|author||Ian Jackson <email@example.com>||2016-10-27 00:38:46 +0100|
|committer||Ian Jackson <firstname.lastname@example.org>||2016-10-30 17:13:44 +0000|
dgit-user(7), dgit-nmu-simple(7): Much work
These are in reasonable shape now. Signed-off-by: Ian Jackson <email@example.com>
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+dgit-nmu-simple - tutorial for DDs wanting to NMU with git
+=head1 INTRODUCTION AND SCOPE
+This tutorial describes how a Debian Developer can do
+a straightforward NMU
+of a package in Debian, using dgit.
+This document won't help you decide whether
+an NMU is a good idea or
+whether it be well received.
+The Debian Developers' Reference has some
+(sometimes questionable) guidance on this.
+Conversely, you do not need to know anything
+about the usual maintainer's workflow.
+If appropriate, you can work on many different packages,
+making similar changes,
+without worrying about the individual maintainers' git practices.
+This tutorial only covers changes which
+can sensibly be expressed as a
+reasonably small number of linear commits
+(whether to Debian packaging or to upstream files or both).
+If you want to do a new upstream version,
+you probably want to do as the maintainer would have done.
+You'll need to find out what the maintainer's
+git practices are
+consult the appropriate C<dgit-maint-*(7)> workflow tutorial,
+ % dgit clone glibc jessie
+ % cd glibc
+ % git am ~/glibc-security-fix.diff
+ [ edit debian/changelog to introduce a ~ version, and commit it ]
+ % dpkg-buildpackage -uc -b
+ [ run your tests ]
+ [ edit debian/changelog to prepare for release, and commit it ]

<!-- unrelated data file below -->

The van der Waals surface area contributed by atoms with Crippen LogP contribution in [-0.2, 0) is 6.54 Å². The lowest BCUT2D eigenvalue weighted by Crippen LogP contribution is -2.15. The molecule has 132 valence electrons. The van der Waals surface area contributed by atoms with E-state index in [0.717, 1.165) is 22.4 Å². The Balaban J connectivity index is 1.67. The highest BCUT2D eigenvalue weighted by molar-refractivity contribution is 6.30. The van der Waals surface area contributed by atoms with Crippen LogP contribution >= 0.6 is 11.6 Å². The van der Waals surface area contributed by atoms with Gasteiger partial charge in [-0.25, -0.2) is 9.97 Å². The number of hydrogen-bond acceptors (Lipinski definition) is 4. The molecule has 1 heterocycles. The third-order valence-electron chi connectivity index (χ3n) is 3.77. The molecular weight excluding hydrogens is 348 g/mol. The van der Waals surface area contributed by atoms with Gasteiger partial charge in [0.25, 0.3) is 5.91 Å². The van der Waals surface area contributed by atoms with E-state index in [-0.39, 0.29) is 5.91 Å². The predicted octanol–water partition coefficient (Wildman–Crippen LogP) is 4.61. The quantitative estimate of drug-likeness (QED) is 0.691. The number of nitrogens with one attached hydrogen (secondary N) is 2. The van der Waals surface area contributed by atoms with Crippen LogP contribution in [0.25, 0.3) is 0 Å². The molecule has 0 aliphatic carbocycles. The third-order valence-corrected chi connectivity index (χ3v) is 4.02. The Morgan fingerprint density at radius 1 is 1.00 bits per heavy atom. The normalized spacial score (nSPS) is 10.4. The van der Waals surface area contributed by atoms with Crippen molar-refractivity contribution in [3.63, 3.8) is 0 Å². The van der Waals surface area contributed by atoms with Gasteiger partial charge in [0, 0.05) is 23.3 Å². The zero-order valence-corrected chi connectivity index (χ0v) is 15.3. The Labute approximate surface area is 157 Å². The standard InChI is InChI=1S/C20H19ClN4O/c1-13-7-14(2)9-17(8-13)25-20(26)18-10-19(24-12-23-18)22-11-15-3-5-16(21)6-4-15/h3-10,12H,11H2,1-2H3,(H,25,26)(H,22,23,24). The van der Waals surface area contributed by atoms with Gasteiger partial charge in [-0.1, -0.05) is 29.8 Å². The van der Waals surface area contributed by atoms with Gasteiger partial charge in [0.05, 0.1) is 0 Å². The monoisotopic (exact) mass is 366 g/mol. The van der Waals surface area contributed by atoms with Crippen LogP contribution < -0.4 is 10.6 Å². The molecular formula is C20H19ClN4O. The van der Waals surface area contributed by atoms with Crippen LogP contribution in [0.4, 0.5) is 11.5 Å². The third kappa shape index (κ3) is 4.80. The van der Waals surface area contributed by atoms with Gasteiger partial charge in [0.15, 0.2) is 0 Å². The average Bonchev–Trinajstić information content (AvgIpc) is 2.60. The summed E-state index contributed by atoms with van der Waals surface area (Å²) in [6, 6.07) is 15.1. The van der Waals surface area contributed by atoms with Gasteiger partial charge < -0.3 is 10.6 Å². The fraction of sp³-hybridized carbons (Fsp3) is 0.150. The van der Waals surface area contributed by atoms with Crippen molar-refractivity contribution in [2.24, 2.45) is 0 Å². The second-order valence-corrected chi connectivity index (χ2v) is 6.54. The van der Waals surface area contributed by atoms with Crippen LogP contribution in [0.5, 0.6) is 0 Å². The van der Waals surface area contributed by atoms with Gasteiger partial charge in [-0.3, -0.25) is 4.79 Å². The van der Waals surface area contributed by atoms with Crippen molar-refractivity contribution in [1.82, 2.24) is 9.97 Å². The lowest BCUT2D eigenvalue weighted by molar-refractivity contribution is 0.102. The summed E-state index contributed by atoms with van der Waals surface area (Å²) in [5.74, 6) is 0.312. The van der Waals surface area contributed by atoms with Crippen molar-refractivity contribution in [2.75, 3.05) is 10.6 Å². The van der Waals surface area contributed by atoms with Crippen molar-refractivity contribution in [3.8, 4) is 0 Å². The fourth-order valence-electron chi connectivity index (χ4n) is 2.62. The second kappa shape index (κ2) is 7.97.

+ % dgit -wgf sbuild -A -c jessie
+ [ final tests on generated .debs ]
+ % dgit -wgf push jessie
+ [ enter your gnupg passphrase as prompted ]
+ [ see that push and upload are successful ]
+ [ prepare and email NMU diff (git-diff, git-format-patch) ]
+=head1 WHAT KIND OF CHANGES AND COMMITS TO MAKE
+When preparing an NMU, the git commits you make on the dgit branch
+should be simple linear series of commmits with good commit messages.
+The commit messages will be published in various ways,
+including perhaps being used as the cover messages for
+genrated quilt patches.
+Do not make merge commits.
+Do not try to rebase to drop patches - if you need to revert a
+change which is actually a Debian patch,
+If you need to modify a Debian patch,
+make a new commit which fixes what needs fixing,
+and explain in the commit message which patch it should be
+(perhaps by use of a commit message in C<git rebase --autosquash -i>
+(Of course if you have specific instructions from the maintainer,
+you can follow those instead.
+But the procedure in this tutorial is legitimate for any maintainer,
+in the sense that it should generate an upload to which the
+maintainer cannot reasonably object.)
+=head1 RELEVANT BRANCHES
+dgit clone will put you on a branch like C<dgit/sid>.
+There is a pseudo-remote called C<dgit> which also contains a branch
+like C<dgit/sid>, so you do things like
+C<git diff dgit/dgit/sid>
+to see what changes you have made.
+=head1 KEEPING YOUR WORKING TREE TIDY
+Don't forget to C<git add> any new files you create.
+Otherwise git clean
+(which is requested with the C<-wgf> option in the recipe above)
+will delete them.
+Many package builds leave dirty git trees.
+So, commit before building.
+That way you can use C<git reset --hard>.
+If you follow this approach
+you don't need to care about the build dirtying the
+It also means you don't care about the package clean target,
+which is just as well because many package clean targets are broken.
+=head1 SEE ALSO
+dgit(1), dgit(7), dgit-maint-*(7)